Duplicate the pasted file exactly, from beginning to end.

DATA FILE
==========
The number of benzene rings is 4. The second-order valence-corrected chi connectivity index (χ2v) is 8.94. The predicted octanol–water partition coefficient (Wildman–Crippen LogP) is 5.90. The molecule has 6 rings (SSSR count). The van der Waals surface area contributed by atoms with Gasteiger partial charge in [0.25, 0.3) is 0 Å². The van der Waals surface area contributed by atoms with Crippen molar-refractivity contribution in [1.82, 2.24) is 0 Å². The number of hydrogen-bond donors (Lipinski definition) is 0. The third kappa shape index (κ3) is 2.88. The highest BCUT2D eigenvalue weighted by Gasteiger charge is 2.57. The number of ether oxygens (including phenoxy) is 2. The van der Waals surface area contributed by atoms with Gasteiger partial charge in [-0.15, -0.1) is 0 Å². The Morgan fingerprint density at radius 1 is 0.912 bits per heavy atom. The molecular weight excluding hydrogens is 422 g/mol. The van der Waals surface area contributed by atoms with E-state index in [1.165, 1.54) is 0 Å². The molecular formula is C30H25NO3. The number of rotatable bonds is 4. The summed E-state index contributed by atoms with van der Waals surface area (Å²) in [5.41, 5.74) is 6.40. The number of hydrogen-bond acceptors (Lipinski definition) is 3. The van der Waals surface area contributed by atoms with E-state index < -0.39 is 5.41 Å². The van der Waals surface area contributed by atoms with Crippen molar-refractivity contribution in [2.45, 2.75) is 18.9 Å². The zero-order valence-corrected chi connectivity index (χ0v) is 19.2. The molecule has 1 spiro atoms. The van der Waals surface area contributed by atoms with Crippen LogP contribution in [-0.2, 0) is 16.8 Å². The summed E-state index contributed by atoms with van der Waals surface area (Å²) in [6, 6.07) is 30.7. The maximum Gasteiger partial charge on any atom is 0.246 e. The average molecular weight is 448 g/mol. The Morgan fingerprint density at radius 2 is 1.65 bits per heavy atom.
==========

The number of benzene rings is 4. The second-order valence-corrected chi connectivity index (χ2v) is 8.94. The predicted octanol–water partition coefficient (Wildman–Crippen LogP) is 5.90. The molecule has 6 rings (SSSR count). The van der Waals surface area contributed by atoms with Gasteiger partial charge in [0.25, 0.3) is 0 Å². The van der Waals surface area contributed by atoms with Crippen molar-refractivity contribution in [1.82, 2.24) is 0 Å². The number of hydrogen-bond donors (Lipinski definition) is 0. The third kappa shape index (κ3) is 2.88. The highest BCUT2D eigenvalue weighted by Gasteiger charge is 2.57. The number of ether oxygens (including phenoxy) is 2. The van der Waals surface area contributed by atoms with Gasteiger partial charge in [-0.15, -0.1) is 0 Å². The Morgan fingerprint density at radius 1 is 0.912 bits per heavy atom. The molecular weight excluding hydrogens is 422 g/mol. The van der Waals surface area contributed by atoms with E-state index in [1.165, 1.54) is 0 Å². The molecular formula is C30H25NO3. The number of rotatable bonds is 4. The summed E-state index contributed by atoms with van der Waals surface area (Å²) in [5.41, 5.74) is 6.40. The number of hydrogen-bond acceptors (Lipinski definition) is 3. The van der Waals surface area contributed by atoms with E-state index < -0.39 is 5.41 Å². The van der Waals surface area contributed by atoms with Crippen molar-refractivity contribution in [2.45, 2.75) is 18.9 Å². The zero-order valence-corrected chi connectivity index (χ0v) is 19.2. The molecule has 1 spiro atoms. The van der Waals surface area contributed by atoms with Crippen LogP contribution in [-0.2, 0) is 16.8 Å². The summed E-state index contributed by atoms with van der Waals surface area (Å²) in [6, 6.07) is 30.7. The maximum Gasteiger partial charge on any atom is 0.246 e. The average molecular weight is 448 g/mol. The Morgan fingerprint density at radius 2 is 1.65 bits per heavy atom.